in: Marine Policy (Special Issue ), 112 (February)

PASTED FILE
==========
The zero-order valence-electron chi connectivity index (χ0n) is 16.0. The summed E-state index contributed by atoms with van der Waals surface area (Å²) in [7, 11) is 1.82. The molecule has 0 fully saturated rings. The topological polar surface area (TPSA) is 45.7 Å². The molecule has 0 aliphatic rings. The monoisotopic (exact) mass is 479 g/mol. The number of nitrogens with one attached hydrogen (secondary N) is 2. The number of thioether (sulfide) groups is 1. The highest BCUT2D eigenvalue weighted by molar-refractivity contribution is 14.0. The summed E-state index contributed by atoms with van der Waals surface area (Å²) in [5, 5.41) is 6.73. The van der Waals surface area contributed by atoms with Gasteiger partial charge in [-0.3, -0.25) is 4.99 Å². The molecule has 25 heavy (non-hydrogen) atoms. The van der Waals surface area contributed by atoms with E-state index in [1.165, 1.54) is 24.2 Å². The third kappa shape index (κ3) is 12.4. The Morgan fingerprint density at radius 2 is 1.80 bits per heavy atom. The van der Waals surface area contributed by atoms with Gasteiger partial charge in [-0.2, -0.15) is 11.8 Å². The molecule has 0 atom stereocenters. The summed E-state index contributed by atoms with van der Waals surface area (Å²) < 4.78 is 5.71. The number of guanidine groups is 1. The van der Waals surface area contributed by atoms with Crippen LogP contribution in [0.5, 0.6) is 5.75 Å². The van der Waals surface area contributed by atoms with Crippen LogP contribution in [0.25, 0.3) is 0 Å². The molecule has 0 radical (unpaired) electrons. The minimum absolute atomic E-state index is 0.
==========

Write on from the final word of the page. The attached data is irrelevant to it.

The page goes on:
Coasts are changing at an impressive speed. Therewith come changes in and challenges to governance that require an empirically-based understanding in order to foster sustainability transitions. New challenges are often not adequately met, so a host of problems arise. The papers in this special issue speak to these problems and consider which governance approaches might be worth exploring. The authors look at a diverse set of governance practices and changes, using the lens of Evolutionary Governance Theory (EGT). This theoretical approach is chosen, because EGT offers a perspective on governance which gives central place to co-evolution. EGT integrates a broad range of theoretical notions, drawing on evolutionary and system theories, institutional economics and versions of post-structuralism. EGT is put to use to analyse what is called in the framing paper ‘the coastal condition’. It is argued that governing land-sea interactions and the coastal zones is particularly prone to problems of observation (between land and sea, between centre and coastal margin) and complex interdependencies (between social and ecological systems, between actors managing risk). Governing land-sea interactions requires multi-level governance and new forms of policy integration, which means, an explicitly coastal governance arena, semi-autonomous yet subjected to the checks and balances of a multi-level system. The various papers develop these insights by highlighting problems of coordination in coastal governance, issues of inclusion/exclusion, diverse knowledges and observations. They illustrate how the coastal condition engenders risk and uncertainty, and how it renders policy integration more important, while simultaneously making it harder to achieve.